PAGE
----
This race has always been tough for me. Even though I run portions of the race route during almost every single run I do, I am always shocked at how difficult it ends up being. And the half course isn't as hilly as the full. It starts off relatively flat, even a great downhill going into North Little Rock. But then you come back over the bridge and it's up, up, up .... up before finally getting to some downhills. Of course, by that time, any of the rolling hills on that last mile feel like mountains.
The forecast for race day was not looking good. All week they were predicting severe storms rolling through with frigid temperatures behind the front. Thankfully it wasn't pouring rain with thunder and lightening at the start, that was to come later, for those doing the full.
The temps were hovering in the low 50's at the start, but they were already starting to drop. The wind was powerful and cold, it was dreary and misting.
We lined up on our corrals. I got to meet up with Liana from Run to Munch. That crazy girl drove 22+ hours to Little Rock for this race and had to get in the car and drive back directly after to try to avoid the impending ice storm. Talk about deserving her Epic 2.5 pound medal!
I was in Corral B, my friend Amy was in C. So, we hadn't planned on running together. Also, she had been really sick (again this year) with some upper respiratory funk. She wasn't sure how hard she could push. And the weather certainly wouldn't help with her breathing.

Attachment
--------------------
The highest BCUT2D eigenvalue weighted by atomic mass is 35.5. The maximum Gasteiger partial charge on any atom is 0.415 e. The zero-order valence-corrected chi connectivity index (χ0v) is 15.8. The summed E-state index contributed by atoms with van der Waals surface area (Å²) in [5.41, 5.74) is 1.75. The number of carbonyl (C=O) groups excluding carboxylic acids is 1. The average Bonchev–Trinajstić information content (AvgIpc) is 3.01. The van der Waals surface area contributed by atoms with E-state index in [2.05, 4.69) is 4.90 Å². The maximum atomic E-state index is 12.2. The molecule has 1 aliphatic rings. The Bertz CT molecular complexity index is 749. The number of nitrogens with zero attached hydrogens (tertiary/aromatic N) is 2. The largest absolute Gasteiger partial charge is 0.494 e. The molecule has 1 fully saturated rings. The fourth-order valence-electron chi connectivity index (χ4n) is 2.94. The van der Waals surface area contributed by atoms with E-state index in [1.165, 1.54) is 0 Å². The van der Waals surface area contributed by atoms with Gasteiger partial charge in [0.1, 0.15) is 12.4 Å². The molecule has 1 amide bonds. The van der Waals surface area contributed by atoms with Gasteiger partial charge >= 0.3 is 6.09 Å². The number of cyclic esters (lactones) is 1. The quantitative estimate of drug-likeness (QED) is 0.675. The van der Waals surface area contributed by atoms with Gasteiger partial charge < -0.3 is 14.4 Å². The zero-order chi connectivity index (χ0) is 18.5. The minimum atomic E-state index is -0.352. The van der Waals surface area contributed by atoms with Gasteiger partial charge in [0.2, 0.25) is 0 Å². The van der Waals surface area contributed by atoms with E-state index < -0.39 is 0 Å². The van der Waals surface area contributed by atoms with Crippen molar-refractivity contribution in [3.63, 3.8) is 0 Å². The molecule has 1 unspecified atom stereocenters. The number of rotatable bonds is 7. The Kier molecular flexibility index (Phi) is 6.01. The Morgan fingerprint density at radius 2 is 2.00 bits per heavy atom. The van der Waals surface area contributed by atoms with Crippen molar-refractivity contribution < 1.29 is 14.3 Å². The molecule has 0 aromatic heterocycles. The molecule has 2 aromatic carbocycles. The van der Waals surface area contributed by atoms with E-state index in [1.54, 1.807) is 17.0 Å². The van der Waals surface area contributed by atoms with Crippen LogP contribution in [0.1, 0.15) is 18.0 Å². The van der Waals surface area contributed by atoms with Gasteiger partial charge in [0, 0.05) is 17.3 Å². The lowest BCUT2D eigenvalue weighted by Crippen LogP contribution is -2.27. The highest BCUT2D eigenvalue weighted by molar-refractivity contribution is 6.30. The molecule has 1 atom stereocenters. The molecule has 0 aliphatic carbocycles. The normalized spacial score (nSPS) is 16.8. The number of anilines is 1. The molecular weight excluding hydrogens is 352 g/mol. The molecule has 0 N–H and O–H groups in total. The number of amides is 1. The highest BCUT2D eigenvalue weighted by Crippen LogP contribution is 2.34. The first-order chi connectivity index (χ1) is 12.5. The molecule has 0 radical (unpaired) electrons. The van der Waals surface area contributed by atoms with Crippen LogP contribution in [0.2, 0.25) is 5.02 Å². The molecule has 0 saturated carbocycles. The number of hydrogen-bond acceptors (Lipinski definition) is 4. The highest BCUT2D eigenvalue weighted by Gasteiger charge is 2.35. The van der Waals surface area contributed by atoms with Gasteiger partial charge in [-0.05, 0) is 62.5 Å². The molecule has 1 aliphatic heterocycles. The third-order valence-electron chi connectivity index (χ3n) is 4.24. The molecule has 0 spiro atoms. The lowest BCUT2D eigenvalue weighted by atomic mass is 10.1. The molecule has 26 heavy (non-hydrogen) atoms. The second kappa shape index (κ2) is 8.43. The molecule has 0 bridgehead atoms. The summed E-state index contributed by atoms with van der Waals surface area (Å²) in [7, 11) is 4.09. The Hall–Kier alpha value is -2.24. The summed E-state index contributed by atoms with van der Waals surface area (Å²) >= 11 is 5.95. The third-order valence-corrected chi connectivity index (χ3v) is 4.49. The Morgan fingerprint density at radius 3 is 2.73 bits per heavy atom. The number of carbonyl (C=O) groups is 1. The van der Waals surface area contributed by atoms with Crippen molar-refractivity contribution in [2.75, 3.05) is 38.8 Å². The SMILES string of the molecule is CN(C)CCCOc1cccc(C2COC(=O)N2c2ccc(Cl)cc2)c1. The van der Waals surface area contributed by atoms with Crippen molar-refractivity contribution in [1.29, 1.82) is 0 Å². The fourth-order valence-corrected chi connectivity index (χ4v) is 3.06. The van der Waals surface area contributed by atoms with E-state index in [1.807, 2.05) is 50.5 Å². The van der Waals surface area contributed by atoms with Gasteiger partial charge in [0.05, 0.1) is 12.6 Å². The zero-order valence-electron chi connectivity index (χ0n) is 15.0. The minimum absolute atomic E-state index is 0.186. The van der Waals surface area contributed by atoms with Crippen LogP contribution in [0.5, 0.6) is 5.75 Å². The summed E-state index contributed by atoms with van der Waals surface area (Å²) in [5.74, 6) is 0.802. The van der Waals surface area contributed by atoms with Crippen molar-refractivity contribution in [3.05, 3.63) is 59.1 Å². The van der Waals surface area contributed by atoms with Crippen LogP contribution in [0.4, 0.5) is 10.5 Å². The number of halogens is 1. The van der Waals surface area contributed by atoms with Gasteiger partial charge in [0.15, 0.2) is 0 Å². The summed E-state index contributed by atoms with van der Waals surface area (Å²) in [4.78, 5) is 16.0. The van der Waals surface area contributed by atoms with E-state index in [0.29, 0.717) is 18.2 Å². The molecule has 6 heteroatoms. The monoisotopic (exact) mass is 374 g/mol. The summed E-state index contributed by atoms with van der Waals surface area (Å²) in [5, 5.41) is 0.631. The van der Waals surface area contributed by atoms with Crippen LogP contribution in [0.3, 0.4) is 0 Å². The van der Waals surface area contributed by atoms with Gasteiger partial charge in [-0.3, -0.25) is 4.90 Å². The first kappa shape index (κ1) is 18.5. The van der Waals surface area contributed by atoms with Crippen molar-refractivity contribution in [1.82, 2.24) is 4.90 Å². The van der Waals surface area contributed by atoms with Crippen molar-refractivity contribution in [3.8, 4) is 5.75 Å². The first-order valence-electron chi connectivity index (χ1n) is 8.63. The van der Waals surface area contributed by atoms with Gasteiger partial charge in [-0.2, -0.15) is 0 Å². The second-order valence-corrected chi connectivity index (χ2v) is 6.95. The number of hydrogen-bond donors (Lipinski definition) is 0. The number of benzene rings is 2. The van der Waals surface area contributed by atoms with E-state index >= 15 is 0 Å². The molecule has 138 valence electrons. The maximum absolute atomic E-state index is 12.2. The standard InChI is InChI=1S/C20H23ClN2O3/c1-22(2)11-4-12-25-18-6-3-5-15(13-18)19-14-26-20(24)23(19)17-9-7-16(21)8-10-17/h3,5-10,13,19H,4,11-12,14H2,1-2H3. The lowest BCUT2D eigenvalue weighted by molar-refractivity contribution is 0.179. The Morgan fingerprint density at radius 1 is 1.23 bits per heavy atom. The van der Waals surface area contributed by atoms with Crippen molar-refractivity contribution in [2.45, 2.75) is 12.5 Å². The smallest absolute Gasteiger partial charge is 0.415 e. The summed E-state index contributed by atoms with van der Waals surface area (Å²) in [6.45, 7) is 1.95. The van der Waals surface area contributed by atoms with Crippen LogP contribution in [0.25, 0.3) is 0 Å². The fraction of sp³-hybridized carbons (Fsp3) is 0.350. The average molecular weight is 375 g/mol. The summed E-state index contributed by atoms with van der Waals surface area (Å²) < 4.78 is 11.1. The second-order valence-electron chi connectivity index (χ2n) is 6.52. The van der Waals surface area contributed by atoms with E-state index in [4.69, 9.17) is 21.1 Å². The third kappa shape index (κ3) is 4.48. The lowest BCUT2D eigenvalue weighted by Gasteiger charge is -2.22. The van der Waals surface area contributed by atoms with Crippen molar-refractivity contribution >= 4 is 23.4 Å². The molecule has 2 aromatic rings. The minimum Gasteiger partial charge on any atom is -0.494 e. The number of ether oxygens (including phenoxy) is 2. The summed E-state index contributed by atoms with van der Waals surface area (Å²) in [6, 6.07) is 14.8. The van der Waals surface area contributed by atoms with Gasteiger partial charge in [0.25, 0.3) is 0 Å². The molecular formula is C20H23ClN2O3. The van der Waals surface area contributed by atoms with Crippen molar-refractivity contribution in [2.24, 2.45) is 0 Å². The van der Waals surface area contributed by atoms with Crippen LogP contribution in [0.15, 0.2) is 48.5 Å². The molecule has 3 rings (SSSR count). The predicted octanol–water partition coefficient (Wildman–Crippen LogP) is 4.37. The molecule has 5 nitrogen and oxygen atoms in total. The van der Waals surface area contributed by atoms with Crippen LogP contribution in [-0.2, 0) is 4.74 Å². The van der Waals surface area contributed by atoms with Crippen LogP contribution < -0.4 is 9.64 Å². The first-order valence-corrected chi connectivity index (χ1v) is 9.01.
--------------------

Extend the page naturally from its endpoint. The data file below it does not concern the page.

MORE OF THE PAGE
So, I was surprised when I saw her come up to me. She sort of snuck under the rope and no one paid attention. Just before the start, the rain started coming down, much heavier than the mist. I was very happy to be moving, hoping it'd help warm me up. And, of course it did. Me, Amy, and Liana took off, pacing together nicely.
We visited a bit here and there. Amy was definitely just trying to breathe. I don't know how she did this race to be honest. Liana was going to stick with me as long as she could. She was doing the full so she needed to start slowing after a point. But we hung together until somewhere after mile 6.